The National Hurricane Center expects extra-tropical storm Kate to continue weakening, but slowly over the next couple of days. The NHC forecast keeps maximum sustained winds near 45 knots (50 mph) through Nov. 15 and by Nov. 16, Kate is expected to become absorbed by an extra-tropical low pressure area.

Additional information on this system can be found in High Seas Forecasts issued by the National Weather Service at http://www.opc.ncep.noaa.gov/shtml/NFDHSFAT1.shtml.

Rob Gutro | EurekAlert!

More articles from Earth Sciences:

nachricht First evidence of surprising ocean warming around Galápagos corals
22.02.2018 | University of Arizona

nachricht World's first solar fuels reactor for night passes test
21.02.2018 | SolarPACES

All articles from Earth Sciences >>>

The most recent press releases about innovation >>>

Die letzten 5 Focus-News des innovations-reports im Überblick:

Im Focus: Developing reliable quantum computers

International research team makes important step on the path to solving certification problems

Quantum computers may one day solve algorithmic problems which even the biggest supercomputers today can’t manage. But how do you test a quantum computer to...

Im Focus: In best circles: First integrated circuit from self-assembled polymer

For the first time, a team of researchers at the Max-Planck Institute (MPI) for Polymer Research in Mainz, Germany, has succeeded in making an integrated circuit (IC) from just a monolayer of a semiconducting polymer via a bottom-up, self-assembly approach.

In the self-assembly process, the semiconducting polymer arranges itself into an ordered monolayer in a transistor. The transistors are binary switches used...

Im Focus: Demonstration of a single molecule piezoelectric effect

Breakthrough provides a new concept of the design of molecular motors, sensors and electricity generators at nanoscale

Researchers from the Institute of Organic Chemistry and Biochemistry of the CAS (IOCB Prague), Institute of Physics of the CAS (IP CAS) and Palacký University...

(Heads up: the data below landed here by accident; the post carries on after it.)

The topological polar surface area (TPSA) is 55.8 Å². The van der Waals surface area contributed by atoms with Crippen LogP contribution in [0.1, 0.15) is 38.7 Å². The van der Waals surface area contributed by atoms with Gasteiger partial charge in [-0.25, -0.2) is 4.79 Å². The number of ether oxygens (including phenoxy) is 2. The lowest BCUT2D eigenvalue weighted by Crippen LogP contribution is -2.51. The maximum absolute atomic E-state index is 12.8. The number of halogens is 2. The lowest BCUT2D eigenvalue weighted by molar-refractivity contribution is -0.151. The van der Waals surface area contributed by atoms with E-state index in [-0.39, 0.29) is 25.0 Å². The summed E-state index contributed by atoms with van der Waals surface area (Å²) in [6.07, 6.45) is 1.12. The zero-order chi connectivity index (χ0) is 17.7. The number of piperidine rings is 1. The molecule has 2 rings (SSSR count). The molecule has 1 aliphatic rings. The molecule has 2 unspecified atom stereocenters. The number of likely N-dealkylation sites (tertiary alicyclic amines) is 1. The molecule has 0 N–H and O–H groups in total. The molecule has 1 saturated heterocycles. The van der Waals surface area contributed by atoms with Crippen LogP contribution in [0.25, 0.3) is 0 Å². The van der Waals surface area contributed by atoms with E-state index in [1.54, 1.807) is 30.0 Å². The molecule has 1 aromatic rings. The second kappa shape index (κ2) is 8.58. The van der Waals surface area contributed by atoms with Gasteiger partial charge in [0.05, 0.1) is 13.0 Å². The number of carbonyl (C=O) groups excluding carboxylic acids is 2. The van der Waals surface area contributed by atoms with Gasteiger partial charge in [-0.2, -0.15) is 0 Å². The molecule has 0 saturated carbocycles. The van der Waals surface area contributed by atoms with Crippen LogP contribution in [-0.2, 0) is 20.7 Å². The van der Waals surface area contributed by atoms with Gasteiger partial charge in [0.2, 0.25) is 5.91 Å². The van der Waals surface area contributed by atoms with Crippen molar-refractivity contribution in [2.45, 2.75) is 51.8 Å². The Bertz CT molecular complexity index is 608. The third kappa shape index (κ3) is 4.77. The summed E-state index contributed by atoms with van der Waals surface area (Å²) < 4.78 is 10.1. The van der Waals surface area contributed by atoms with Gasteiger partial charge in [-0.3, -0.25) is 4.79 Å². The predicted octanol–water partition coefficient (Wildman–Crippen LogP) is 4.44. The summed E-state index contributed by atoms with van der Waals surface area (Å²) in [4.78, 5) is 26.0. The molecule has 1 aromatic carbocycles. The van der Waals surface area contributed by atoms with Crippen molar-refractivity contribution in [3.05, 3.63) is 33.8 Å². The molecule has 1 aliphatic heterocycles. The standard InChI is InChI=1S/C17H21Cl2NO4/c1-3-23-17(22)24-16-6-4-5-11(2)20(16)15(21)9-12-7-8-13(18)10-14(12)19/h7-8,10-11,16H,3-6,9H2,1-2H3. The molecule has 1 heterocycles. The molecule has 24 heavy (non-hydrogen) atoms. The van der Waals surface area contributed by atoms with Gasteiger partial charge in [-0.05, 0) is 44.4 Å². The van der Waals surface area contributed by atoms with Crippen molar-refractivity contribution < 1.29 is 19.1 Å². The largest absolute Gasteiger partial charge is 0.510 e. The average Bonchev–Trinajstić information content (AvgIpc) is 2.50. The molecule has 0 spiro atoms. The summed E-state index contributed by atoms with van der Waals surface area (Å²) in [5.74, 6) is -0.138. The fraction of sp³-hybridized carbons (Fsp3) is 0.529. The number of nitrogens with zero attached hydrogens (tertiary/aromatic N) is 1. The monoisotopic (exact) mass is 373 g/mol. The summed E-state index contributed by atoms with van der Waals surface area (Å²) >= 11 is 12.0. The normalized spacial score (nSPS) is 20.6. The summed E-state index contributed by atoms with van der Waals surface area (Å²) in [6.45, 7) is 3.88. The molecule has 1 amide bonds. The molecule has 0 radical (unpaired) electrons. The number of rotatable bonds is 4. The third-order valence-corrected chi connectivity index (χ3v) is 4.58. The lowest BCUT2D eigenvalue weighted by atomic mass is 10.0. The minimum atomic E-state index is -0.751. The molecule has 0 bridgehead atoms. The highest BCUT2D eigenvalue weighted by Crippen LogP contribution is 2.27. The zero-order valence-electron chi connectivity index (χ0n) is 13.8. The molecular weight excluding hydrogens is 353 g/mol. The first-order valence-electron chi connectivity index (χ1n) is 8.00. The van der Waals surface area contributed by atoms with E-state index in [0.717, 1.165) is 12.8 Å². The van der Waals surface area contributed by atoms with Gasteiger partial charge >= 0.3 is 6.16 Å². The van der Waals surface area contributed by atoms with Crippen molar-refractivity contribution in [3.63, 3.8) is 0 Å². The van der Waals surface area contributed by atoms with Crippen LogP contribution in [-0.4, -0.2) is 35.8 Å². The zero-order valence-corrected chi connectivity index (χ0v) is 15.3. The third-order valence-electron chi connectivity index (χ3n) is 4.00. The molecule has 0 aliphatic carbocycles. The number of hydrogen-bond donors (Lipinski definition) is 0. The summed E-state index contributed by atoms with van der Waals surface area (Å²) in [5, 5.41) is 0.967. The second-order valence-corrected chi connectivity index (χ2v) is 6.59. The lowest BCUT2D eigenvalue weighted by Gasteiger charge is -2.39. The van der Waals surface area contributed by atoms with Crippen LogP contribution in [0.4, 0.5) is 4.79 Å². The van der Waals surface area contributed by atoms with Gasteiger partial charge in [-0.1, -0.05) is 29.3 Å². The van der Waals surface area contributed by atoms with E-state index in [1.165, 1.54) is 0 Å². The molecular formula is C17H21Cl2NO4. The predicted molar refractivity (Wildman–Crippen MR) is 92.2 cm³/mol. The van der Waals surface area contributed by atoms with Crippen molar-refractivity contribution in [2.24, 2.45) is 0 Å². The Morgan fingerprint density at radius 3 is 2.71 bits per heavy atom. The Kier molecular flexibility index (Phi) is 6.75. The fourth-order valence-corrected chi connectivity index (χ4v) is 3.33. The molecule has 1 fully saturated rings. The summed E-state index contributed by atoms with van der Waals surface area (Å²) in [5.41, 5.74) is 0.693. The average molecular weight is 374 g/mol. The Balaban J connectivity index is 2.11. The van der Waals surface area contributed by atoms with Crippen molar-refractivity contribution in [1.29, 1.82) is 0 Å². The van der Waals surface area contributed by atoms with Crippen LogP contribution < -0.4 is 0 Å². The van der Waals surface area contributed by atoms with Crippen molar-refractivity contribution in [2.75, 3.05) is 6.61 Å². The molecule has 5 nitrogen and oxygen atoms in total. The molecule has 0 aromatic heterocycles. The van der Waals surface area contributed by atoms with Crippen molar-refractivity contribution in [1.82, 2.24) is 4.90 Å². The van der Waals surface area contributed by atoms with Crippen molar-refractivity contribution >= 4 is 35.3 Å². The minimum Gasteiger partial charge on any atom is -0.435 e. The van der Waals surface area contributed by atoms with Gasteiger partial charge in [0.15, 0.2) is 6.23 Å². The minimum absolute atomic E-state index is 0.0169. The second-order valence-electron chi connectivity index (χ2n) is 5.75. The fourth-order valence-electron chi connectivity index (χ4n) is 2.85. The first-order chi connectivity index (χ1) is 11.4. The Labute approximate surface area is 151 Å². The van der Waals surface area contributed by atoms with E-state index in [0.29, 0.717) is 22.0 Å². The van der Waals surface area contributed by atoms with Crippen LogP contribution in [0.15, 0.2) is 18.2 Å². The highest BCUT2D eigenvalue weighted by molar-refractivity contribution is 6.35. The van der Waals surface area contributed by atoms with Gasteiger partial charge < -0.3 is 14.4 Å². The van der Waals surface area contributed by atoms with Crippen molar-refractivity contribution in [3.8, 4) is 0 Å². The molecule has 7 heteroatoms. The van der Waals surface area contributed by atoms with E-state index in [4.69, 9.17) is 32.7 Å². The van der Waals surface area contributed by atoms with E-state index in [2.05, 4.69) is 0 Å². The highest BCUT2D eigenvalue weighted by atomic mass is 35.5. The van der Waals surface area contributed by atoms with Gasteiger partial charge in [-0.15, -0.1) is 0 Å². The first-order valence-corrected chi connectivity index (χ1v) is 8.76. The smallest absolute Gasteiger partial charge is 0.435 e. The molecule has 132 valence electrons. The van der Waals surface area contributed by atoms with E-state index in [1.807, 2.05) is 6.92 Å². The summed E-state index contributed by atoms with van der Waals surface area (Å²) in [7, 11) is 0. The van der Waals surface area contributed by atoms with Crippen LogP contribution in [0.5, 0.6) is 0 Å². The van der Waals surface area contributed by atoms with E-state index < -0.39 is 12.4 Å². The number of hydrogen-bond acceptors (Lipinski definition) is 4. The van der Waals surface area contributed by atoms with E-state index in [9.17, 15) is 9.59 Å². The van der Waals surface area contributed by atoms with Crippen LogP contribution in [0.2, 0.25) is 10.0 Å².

Im Focus: Hybrid optics bring color imaging using ultrathin metalenses into focus

For photographers and scientists, lenses are lifesavers. They reflect and refract light, making possible the imaging systems that drive discovery through the microscope and preserve history through cameras.

But today's glass-based lenses are bulky and resist miniaturization. Next-generation technologies, such as ultrathin cameras or tiny microscopes, require...

Im Focus: Stem cell divisions in the adult brain seen for the first time

Scientists from the University of Zurich have succeeded for the first time in tracking individual stem cells and their neuronal progeny over months within the intact adult brain. This study sheds light on how new neurons are produced throughout life.

The generation of new nerve cells was once thought to taper off at the end of embryonic development. However, recent research has shown that the adult brain...

All Focus news of the innovation-report >>>

Anzeige

Anzeige

VideoLinks
Industry & Economy
Event News

2nd International Conference on High Temperature Shape Memory Alloys (HTSMAs)

15.02.2018 | Event News

Aachen DC Grid Summit 2018

13.02.2018 | Event News

How Global Climate Policy Can Learn from the Energy Transition

12.02.2018 | Event News

 
Latest News

Stiffness matters

22.02.2018 | Life Sciences

Magnetic field traces gas and dust swirling around supermassive black hole

22.02.2018 | Physics and Astronomy

First evidence of surprising ocean warming around Galápagos corals

22.02.2018 | Earth Sciences

VideoLinks
Science & Research
Overview of more VideoLinks >>>